LONDON (AP) — The positive tone in markets continued Wednesday, particularly in Europe, as investors grew more hopeful of an interest rate cut from the European Central Bank. Weak U.S. economic data weighed on U.S. shares, however, despite more upbeat earnings.
In Europe, investors were further buoyed by mounting expectations of a rate cut next week from the ECB after another weak business survey for Germany, Europe's biggest economy. The Ifo Institute said its main index of business optimism fell to 104.4 points from 106.7 in March. Market analysts had expected a more modest decline to 106.2.
"With talk of a rate cut in recent policy meetings and the latest soft data, the ECB may finally be ready to make one final conventional move," said Benjamin Reitzes, an analyst at BMO Capital Markets.
In Europe, Germany's DAX rose 1 percent to 7,737 while the CAC-40 in France was 1.2 percent higher at 3,828. Meanwhile, the FTSE 100 index of leading British shares was up 0.4 percent at 6,434 — Britain doesn't use the euro so it isn't directly affected by developments with regard to the ECB, which controls monetary policy for the 17 European Union countries that use the euro.
European markets have also been buoyed in recent days by progress in Italy to produce a government after inconclusive elections in February.
Italy's president appointed Enrico Letta as premier-designate Wednesday, asking him to form a coalition government and end two months of political paralysis to put the country back on the path of reform and growth. Letta, a 46-year-old longtime center-left lawmaker and No. 2 Democratic Party leader, said he accepted the job knowing it's an enormous responsibility and that Italy's political class "has lost all credibility."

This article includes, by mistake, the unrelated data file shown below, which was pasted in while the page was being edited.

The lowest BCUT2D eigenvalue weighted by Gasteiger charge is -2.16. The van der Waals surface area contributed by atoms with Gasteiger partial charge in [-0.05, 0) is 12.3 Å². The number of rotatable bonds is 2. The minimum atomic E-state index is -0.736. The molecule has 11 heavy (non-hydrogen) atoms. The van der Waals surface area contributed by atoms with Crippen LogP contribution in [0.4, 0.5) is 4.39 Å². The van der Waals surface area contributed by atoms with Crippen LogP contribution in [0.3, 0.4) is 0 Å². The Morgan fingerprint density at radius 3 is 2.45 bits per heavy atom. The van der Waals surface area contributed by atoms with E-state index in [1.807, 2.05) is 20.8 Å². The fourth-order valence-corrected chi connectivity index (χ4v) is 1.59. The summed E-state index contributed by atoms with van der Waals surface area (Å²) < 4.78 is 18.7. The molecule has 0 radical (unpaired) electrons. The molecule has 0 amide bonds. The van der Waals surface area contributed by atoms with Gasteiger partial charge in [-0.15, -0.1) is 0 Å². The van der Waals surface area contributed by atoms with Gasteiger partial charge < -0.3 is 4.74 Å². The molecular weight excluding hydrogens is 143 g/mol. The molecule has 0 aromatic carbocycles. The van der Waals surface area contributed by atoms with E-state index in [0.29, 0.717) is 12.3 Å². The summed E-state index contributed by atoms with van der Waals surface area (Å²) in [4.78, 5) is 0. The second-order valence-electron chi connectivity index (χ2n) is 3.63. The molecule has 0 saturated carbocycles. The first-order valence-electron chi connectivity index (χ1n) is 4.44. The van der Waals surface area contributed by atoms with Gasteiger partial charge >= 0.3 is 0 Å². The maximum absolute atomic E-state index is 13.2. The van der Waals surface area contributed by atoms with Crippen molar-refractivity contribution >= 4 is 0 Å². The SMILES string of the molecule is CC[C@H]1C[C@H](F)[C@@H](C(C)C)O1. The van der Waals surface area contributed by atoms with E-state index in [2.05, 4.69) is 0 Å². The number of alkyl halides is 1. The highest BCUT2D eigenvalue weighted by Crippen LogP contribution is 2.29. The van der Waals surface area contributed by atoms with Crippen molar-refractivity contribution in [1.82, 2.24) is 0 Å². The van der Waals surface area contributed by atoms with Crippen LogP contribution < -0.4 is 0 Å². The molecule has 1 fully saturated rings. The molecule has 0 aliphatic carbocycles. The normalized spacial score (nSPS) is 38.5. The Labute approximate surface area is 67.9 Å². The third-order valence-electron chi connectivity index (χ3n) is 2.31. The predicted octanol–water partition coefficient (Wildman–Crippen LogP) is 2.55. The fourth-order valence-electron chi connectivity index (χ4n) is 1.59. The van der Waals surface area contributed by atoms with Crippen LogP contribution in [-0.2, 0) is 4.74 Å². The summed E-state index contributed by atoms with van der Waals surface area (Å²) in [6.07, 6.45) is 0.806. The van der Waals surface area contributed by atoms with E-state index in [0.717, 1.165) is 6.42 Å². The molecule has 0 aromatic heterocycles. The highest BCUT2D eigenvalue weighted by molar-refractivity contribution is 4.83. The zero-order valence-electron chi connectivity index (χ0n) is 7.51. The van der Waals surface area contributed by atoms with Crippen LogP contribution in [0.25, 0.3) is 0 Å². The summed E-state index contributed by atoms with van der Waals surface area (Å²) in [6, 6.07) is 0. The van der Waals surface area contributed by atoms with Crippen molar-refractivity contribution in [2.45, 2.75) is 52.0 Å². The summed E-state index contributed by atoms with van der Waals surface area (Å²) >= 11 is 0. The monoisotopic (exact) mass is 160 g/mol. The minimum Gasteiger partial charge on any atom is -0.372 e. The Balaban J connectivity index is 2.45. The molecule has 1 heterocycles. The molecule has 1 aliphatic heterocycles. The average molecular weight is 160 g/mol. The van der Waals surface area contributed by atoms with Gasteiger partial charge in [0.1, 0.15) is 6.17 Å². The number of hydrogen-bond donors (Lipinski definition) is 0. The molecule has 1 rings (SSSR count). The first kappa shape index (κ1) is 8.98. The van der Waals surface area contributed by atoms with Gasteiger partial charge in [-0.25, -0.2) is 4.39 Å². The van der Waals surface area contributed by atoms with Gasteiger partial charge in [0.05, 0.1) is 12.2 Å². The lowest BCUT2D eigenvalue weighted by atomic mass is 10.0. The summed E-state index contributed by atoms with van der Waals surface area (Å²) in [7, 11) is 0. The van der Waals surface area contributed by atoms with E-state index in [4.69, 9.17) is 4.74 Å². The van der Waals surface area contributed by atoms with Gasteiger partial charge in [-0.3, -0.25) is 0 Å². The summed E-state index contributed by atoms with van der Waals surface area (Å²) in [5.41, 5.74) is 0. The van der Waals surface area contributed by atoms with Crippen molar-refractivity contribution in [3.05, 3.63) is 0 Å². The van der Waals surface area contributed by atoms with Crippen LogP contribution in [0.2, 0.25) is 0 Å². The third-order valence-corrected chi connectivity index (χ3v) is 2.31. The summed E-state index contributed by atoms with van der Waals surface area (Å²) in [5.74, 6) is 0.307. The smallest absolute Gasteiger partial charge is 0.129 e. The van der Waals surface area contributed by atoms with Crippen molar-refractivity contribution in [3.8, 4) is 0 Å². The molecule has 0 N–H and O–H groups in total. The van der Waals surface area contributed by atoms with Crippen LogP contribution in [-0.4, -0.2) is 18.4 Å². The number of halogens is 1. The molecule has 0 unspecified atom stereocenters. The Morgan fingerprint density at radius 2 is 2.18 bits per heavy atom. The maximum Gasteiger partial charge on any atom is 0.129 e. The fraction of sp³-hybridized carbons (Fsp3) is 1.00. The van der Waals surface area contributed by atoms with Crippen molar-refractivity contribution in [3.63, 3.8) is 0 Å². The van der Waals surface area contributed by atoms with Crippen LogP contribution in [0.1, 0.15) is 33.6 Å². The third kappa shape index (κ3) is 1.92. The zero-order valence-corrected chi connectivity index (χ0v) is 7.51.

In the U.S., disappointing durable goods order figures dampened down the spirits in the markets despite upbeat earnings statements from the likes of Apple and Sprint Nextel. Procter & Gamble disappointed with a revenue miss.
The Commerce Department reported that durable goods declined 5.7 percent in March largely on the back of lower aircraft bookings. The fall, which was larger than anticipated, followed a 4.3 percent gain the previous month.
"The report will not remove growing concerns that the economy is facing a now typical slowdown," said Andrew Wilkinson, chief economic strategist at Miller Tabak & Co.
Earlier in Asia, stocks rallied in the wake of the big gains recorded in Europe and the U.S. the previous day. Japan's Nikkei 225 index jumped 2.3 percent to close at 13,843.46, its highest close since June 2008, while South Korea's Kospi rose 0.9 percent to 1,935.31.
Hong Kong and mainland Chinese stocks also climbed on expectations that the central government might take action to boost the Chinese economy after recent data showed growth lagging in the world's No. 2 economy.
Hong Kong's Hang Seng advanced 1.7 percent to 22,183.05. Mainland Chinese shares bounced back a day after sharp drops. The Shanghai Composite Index rose 1.6 percent to 2,218.32 and the Shenzhen Composite Index gained 2.2 percent to 943.78.
The currency markets were relatively subdued, with the euro 0.1 percent lower at $1.2990 and the dollar steady at 99.45 yen.
Oil prices advanced, with the benchmark New York rate up 62 cents at $89.80 a barrel.